someMethod?, someMethod and someMethod!

IMO the method names are somewhat inconsistent.
One can rely on that if there is a foo? then this method will either result in some value or nil (if it isn’t a method which results in a bool in the first place).
One can also rely on that if there is a foo! it will raise if there is no value.
But it’s not obvious in general how foo will react, and whether there is a foo? or a foo! counterpart

An example for foo? and foo?

enumerable.max?
enumerable.max

An example for foo and foo!

enumerable.find
enumerable.find!

and somewhat even not_nil! (eventhough there is for obvious reasons no not_nil)

While I prefer the later (probably so the ? can be reserved for boolean methods, and as it fits well with the not_nil! thing), I basically don’t care too much which variant replaces the other.
It would be just nice if it would be handled always in the same way.

From what I’ve seen ! more commonly (in Crystal at least) means that a method mutates self. E.g. Hash#merge! versus Hash#merge. Because of this, a method without ! or ? would mean it would raise by default, and you’d use the ? version if you want nil instead of an exception. ? can also denote a method returning a Bool, like.active?.

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I can absolutely live with that. But then things like Enumerables’ index/index! and find/find! (and possibly others) should be adjusted to follow this pattern :+1:

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I think it’s a good idea, but because of the 1.0 backwards compatibility guarantee it’s going to be hard, or I’d say impossible, to do this change.

I think it’s just something we’ll have to live with.

Can this be a 2.0 change?

I think someone should build a list of all the needed changes. Maybe once that’s done we’ll realize there’s no correct way to standardize it that makes sense. But let’s build the list first.

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I don’t think there is any reason to change anything.

The general idea with these method names is that the method name without any suffix provides the most expectable behaviour. Variants with alternative behaviours exist with the ? or ! suffixes, providing nilable or raising alternatives to the main method.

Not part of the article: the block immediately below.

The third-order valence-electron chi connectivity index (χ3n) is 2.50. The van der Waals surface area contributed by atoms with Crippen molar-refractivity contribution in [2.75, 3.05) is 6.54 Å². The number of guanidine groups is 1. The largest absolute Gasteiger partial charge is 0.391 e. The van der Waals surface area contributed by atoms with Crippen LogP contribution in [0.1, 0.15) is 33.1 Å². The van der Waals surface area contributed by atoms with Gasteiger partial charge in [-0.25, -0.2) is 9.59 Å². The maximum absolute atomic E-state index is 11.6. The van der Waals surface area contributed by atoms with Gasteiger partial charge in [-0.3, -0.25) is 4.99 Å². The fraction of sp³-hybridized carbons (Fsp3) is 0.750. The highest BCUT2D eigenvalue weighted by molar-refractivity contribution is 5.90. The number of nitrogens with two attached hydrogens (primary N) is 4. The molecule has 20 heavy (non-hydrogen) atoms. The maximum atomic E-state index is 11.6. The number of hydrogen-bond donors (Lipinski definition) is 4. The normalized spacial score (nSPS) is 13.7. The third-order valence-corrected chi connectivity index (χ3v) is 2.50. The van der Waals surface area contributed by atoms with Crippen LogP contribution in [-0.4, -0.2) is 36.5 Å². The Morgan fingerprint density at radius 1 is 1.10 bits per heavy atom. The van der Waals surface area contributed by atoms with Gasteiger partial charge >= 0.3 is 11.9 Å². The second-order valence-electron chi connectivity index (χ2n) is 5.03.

• Enumerable#max compares the elements in the collection and returns the biggest one. It is expected that it is not empty (otherwise it raises). If you want to care for the empty case, you can use #max? to return nil instead of raising.
  • Enumerable#find searches the collection and returns the first matching element. It is to be expected that there might be no matching element, in which case it returns nil (or any other configurable value). If you are sure there is at least one matching element (or want this to fail otherwise), you can use #find! which raises.

I think this is a pretty good system. It might not always be clear whether a method without suffix raises or returns nil. But the code usually behaves as you would expect. It’s easy to use because it has good defaults.
The main method (without any suffix) is a good fit for most use cases with implicitly reasonable semantics. You only need to employ one of the variants when you need something special.

If we were to use a static system with two fixed styles of method names for raising and nilable variants, using these methods requires an explicit decision on which semantic to use. That makes it harder to use. Instead of following a good default, you’d have to think about these details.

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IMO ask is not to change semantics but devise a mechanism for stdlib and documentation to stick to the conventions to avoid any confusions to new comers to the language. Even the examples you have provided in your post contradicts that convention :slight_smile:

Enumerable#max raises while Enumerable#max? returns nil

vs

Enumerable#find returns nil while Enumerable#find! raises

I find right now unpredictable.